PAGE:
The non-definitive teaching of the Church, although it is not intended necessarily to be final or irreformable, is just as authoritative as definitive teaching.  It is not "up for grabs," but is binding on the mind and will of the faithful, who are required to accept it and assent to it.  This is because, as with all magisterial teaching, non-definitive ordinary teaching comes with the authority of Christ and with the divine assistance of the Holy Spirit.  We saw this articulated in our quotation from the Catechism earlier in this article:

892 Divine assistance is also given to the successors of the apostles, teaching in communion with the successor of Peter, and, in a particular way, to the bishop of Rome, pastor of the whole Church, when, without arriving at an infallible definition and without pronouncing in a "definitive manner," they propose in the exercise of the ordinary Magisterium a teaching that leads to better understanding of Revelation in matters of faith and morals. To this ordinary teaching the faithful "are to adhere to it with religious assent"422 which, though distinct from the assent of faith, is nonetheless an extension of it.

The Code of Canon Law makes the same points:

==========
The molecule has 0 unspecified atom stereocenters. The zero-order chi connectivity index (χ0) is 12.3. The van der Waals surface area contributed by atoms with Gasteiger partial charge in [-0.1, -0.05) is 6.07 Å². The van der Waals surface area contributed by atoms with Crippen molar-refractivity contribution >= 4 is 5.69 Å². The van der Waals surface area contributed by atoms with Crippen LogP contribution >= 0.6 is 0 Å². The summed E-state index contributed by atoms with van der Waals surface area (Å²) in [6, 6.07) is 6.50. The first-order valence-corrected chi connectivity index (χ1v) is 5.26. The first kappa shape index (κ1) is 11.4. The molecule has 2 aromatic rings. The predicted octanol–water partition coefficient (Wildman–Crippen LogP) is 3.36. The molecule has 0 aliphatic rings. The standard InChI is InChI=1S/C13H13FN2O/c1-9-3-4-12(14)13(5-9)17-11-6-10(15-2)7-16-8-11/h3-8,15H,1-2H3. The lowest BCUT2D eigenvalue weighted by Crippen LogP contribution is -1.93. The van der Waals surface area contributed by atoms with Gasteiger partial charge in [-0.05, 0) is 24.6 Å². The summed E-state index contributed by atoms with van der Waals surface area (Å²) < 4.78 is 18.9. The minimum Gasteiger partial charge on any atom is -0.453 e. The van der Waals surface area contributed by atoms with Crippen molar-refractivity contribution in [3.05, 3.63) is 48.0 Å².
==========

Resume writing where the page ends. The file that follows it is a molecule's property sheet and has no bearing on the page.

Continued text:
Can. 752 Although not an assent of faith, a religious submission of the intellect and will must be given to a doctrine which the Supreme Pontiff or the college of bishops declares concerning faith or morals when they exercise the authentic magisterium, even if they do not intend to proclaim it by definitive act; therefore, the Christian faithful are to take care to avoid those things which do not agree with it.  (Catholic Church, Code of Canon Law, Canon 752, embedded links removed, found here on the Vatican website)

Another document from the Congregation for the Doctrine of the Faith, Donum Veritatis ("On the Ecclesial Vocation of the Theologian"), provides another articulation of the same teaching:

17. Divine assistance is also given to the successors of the apostles teaching in communion with the successor of Peter, and in a particular way, to the Roman Pontiff as Pastor of the whole Church, when exercising their ordinary Magisterium, even should this not issue in an infallible definition or in a "definitive" pronouncement but in the proposal of some teaching which leads to a better understanding of Revelation in matters of faith and morals and to moral directives derived from such teaching. 
One must therefore take into account the proper character of every exercise of the Magisterium, considering the extent to which its authority is engaged. It is also to be borne in mind that all acts of the Magisterium derive from the same source, that is, from Christ who desires that His People walk in the entire truth. For this same reason, magisterial decisions in matters of discipline, even if they are not guaranteed by the charism of infallibility, are not without divine assistance and call for the adherence of the faithful. . . .